With everything set up, we only had one more thing to deal with: outfits. David had the wild idea of making us wear chef hats and aprons that he would decorate with paint and dye to give the appearance that we’d just finished a long day in the kitchen. Though originally envisioned as a gag, it later clear that the outfits were an accidental stroke of genius. With so many people at PAX East, some booths had an issue where attendees struggled to tell the difference between the developers and the players. Luckily for us, the chef outfits ensured we avoided that completely (with the exception of a small period of time where some Overcooked cosplayers turned up).
To our delight, CSD2 was extraordinarily well received at PAX East. Outside of occasional visits from industry professionals (often pitching us their services) and about a dozen press appointments (that went well, woo!), there were three types of attendees we encountered:
As far as CSD2 fans went, a good number of players knew knew to expect us and sought us out to check out the new Barista Update content. These folks were amazing, and talking to them was almost like having a reunion with friends that you’ve never met before. We often ditched the normal showfloor rhetoric and just chatted with them; after which they would hop on the keyboard and typically DESTROY a round of the game – impressing everyone gathered around the booth and displays. One especially noteworthy individual was Samantha, who ran through the new Barista content without a single mistake!
That was a particularly impressive feat, as the Barista Update was proving to be tough even to veterans of the series. We were only showing three new foods in the build (along with cookies and fruit salad as the sides), but they came together well and demanded an expert combination of speed (espressos brewing / burning up) and precision (picky Hot Latte and Smoothie orders) that proved challenging to most players that were bold enough to take on the new content.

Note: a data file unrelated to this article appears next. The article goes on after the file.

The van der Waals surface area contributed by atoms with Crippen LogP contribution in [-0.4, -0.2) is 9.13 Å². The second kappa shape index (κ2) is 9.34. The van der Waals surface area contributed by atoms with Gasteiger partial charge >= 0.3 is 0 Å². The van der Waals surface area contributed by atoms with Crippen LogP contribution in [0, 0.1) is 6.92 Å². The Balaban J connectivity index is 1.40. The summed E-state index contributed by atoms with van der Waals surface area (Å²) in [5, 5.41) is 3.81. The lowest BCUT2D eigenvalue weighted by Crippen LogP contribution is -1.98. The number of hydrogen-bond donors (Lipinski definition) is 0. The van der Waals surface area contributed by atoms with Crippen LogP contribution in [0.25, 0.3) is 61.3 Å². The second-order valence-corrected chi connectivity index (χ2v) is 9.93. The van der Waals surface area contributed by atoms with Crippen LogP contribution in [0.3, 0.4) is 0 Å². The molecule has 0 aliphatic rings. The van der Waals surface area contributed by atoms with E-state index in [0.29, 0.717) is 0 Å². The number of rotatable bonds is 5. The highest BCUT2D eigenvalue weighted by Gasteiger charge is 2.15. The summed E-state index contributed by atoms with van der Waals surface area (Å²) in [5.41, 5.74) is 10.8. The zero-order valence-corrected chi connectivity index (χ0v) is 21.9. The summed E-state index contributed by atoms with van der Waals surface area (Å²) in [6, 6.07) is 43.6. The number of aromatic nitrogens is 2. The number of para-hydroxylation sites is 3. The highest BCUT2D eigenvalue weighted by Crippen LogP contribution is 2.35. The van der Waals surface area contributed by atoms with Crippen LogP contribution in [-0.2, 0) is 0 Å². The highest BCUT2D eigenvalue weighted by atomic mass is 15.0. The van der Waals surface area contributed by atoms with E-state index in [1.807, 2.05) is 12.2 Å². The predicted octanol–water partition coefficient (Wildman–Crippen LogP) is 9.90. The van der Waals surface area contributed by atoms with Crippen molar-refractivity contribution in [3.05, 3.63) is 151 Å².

On the other hand, CSD1 players that weren’t aware of CSD2’s existence were treated to a pleasant surprise when they happened upon the booth. As one might expect, the holding stations mechanic in CSD2 was completely new to them and they often had to be taken through the relevant tutorials, but after that, they were in good shape to take on the first Max Wieners menu with little trouble!
Included in both of the first two types of attendees were fans of the games’ development team itself. It felt like 1 in every 10 people we talked to asked “Is David here?” or some sort of variation of that question. Many were over the moon to get a chance to meet the primary writers Nick and Ryan – often taking the chance to tell them how above and beyond expectations that portion of the series has gone and what it added to the overall experience.
The last group (those unaware of CSD’s existence) was naturally the largest in number, and where we knew our work would be cut out for us in terms of pitching the game and providing instructions on how to play. Our voices threatened to leave us on more than one occasion throughout the weekend thanks to these folks, but it was well worth the sacrifice to ensure an awesome experience for everyone that took the time to stop by and (in many cases) wait in line for a good amount of their limited PAX East floor time to play our game. PAX East attendees that hadn’t heard of us also provided good motivation; as broadening the CSD series’ fanbase was just as important (if not more so) than connecting and reconnecting with people that fell under the former two categories.
Another amazing thing about our audience was its diversity. It’s no secret that the majority of gamers, generally speaking, are young men. This is why it was so pleasantly surprising as the hours and days progressed to realize that CSD2 transcended that limited demographic to appeal to a much wider audience. Throughout the week, CSD2 attracted people both old and young, male and female, across every ethnicity. We had mothers come to play co-op with their sons, fathers interested in trying out the game that their daughter was obsessed with, and an older woman who was an actual professional chef! Not only was it a bona fide melting pot of fans, but everyone was delightful and had an incredibly positive reaction to the game! There were few things quite as satisfying as watching someone’s eyes light up as we told them they could design their own restaurant in the game, or witnessing best friends and couples playfully bicker and strategize as they tackled co-op mode for the first time.